Apple’s Privacy and Security Branding Scrutinized in New DOJ Antitrust Lawsuits

by | Apr 3, 2024

The Justice Department (DOJ) and a group of 16 states is directly challenging Apple’s core marketing point in a new antitrust lawsuit. The company’s privacy and security policies are being called into question as part of an alleged monopoly on the smartphone market, with the plaintiffs asserting that Apple applies these protections selectively and to serve its own business interests.

Apple accused of double standards by antitrust lawsuit

The antitrust lawsuit is perhaps best summed up in its characterization of Apple’s privacy and security policies as an “elastic shield” that it can selectively move when a business opportunity suits it.

One of the central points of privacy and security contention is iMessage, the default messaging app on its phones that end-to-end encrypts message exchanges with other Apple users but switches to fundamentally insecure SMS when communicating with an Android user. Apple has refused to let third-party apps add this functionality, most recently putting an end to startup Beeper by removing its ability to facilitate messaging between iOS and Android devices.

Another example of selective privacy and security concerns raised by the antitrust lawsuit is the company’s deal with Google, which makes their mobile OS rival’s search engine the default in Safari browsers in exchange for 36% of the revenue generated by user searches. Apple sells itself on protecting users from the invasive ad ecosystem that Google represents, but will shuttle users into it when the money and circumstances are right.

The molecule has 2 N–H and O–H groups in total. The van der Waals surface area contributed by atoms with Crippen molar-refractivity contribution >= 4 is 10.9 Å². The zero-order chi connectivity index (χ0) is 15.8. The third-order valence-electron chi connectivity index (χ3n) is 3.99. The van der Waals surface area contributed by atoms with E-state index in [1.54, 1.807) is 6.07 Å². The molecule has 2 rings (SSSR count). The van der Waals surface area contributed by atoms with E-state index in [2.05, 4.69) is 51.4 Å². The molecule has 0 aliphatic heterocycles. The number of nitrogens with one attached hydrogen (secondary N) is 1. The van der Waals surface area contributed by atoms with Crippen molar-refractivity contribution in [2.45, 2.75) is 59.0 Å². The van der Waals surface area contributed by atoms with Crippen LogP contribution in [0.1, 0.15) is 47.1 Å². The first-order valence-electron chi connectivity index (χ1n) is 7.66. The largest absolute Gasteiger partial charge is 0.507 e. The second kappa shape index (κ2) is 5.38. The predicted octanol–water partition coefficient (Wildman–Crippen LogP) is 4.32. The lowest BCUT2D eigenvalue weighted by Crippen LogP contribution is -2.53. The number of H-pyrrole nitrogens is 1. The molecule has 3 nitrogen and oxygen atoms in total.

The DOJ is also scrutinizing Apple over its internal use of customer personal information, even if it is not sharing it with third parties. One example is the platform’s strong push to have users conduct all phone-based payments via Apple Wallet, something the company has famously facilitated by refusing to allow any other app developers to add tap-to-pay functionality.

The present antitrust lawsuit seems to have been crafted in response to the court decision in the fairly recent Epic Games vs Apple case, which validated a great deal of the terms under which Apple runs its App Store. The suit is now picking at elements outside of the store, and focusing more on how Apple handles personal data and applies privacy and security policies rather than what it charges developers.

Privacy and security challenge hits Apple where it lives

A win by the government in the antitrust lawsuit could undermine Apple’s marketing, which stresses privacy and security as the main justification for a phone price that averages $400 to $500 more than a comparable Android model.

While the Apple payment system might seem like just one among a collection of cherry-picked elements meant to further the antitrust case without addressing the App Store as a component, the DOJ correctly notes that internal company emails indicate that it has been a consistent business strategy going back to Steve Jobs and the introduction of the iPhone. The company has always intentionally sought to force developers into its own payment systems, primarily to make it harder for apps to be developed that easily allow end users to switch between Android and iOS.

The antitrust lawsuit also warns that Apple can be expected to port these business practices into any new market segment it enters. Apple is already into financial services and entertainment.

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